A’s don’t put up much fight in Lincecum’s big league return, lose to Angels 7-1

Lincecum in red

By Morris Phillips

OAKLAND–Another day in June, another occasion for the A’s to tip their collective caps in deference to an opposing starting pitcher.

Who, in this case, just happens to be Tim Lincecum.

Lincecum resumed his major league career on Saturday in Oakland, and shut down the A’s for six innings to mark the occasion as the Angels cruised to a 7-1 victory. While the A’s hosted the game, Lincecum brought out the crowd, some curious, some referential, and some dressed in orange and black, in support of the two-time Cy Young award winner who pitched nine seasons in San Francisco before he was sidelined by a hip injury.

The crowd greeted Lincecum with an ovation when he approached the bullpen to warm up, and again when he took the mound to pitch the first inning. Both cheers were loud, with the second one louder and lengthier.

“It’s nice being here close to where I started and having my Bay Area fans here,” Lincecum said. “Definitely made it feel like a home game to me.”

Lincecum cruised through the first two innings, gave up a bloop, RBI single to Danny Valencia in the third, and didn’t experience anymore blemishes in his six innings of work. He hit 91 on the gun with his fastball, no surprise given his decline in velocity over the previous couple of seasons. But Lincecum worked smart, and hit his spots, a critical component for the pitcher who was determined to return to the big leagues on his own terms, and as a starting pitcher.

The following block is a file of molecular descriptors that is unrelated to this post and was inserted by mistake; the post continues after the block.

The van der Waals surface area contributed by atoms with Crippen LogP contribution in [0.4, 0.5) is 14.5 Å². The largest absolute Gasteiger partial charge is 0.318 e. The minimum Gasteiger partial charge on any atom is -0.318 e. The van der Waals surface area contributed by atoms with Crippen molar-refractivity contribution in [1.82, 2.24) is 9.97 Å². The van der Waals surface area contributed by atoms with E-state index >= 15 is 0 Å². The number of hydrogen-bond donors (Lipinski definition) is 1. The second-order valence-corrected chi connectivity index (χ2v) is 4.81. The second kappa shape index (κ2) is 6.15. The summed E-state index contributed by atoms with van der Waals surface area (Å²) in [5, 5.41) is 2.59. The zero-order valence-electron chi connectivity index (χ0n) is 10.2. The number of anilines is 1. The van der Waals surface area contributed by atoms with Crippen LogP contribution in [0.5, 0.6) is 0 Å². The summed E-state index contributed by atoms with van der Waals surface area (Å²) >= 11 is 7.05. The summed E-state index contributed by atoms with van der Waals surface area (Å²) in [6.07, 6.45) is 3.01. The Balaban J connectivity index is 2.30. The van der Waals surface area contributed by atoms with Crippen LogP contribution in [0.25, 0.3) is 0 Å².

“I wasn’t getting to counts that I’d like to, to get strikeouts, but they were putting the ball on the ground,” Lincecum said.

“He threw fastballs in breaking ball counts and breaking balls in fastball counts,” A’s manager Bob Melvin said. “We couldn’t solve him.”

The A’s were limited to three singles and two doubles, and only in the third inning did they manage to get more than one hit. With Lincecum tiring, and close to the end of his afternoon, the A’s did the pitcher a big favor when Khris Davis grounded into a rally-snuffing double play.

The A’s have lost 11 of 15 in June, and fell two full games behind the Angels, and 15 ½ games behind the AL West-leading Rangers.

The Angels got all they needed in the fourth when Mike Trout and Johnny Giovatella clubbed solo shots to give them the lead. In the sixth, reliever Francisco Rodriguez allowed a RBI sacrifice fly to Andrelton Simmons, while recording the first two outs of the inning. But Rodriguez then gave way to John Axford who threw 22 pitches before recording the final out of the inning. Within those 22 pitches, Marcus Semien booted a ground ball with the bases loaded, allowing a second baserunner to score. Then Trout capped his afternoon with a two-run double that put the Angels up 7-1.

Andrew Trigg was recalled from the minors and made his big league debut, starting and pitching three innings, allowing a run. Trigg operated strictly as a reliever in the minors, and pitched effectively in his first opportunity to start. But of the six relievers to follow Trigg, Ryan Dull and Rodriguez had the biggest struggles, combining to allow four earned runs.

Yunel Escobar and C.J. Cron each had three hits for the Angels, roughly half of their 13-hit attack. Trout and Albert Pujols each had two hits and scored a run.

On Sunday, the A’s look to capture the rubber game of the three-game series with Eric Surkamp facing the Angels’ Jered Weaver. Surkamp’s still looking for his first win of the season, he’s 0-4 with an 8.07 ERA.

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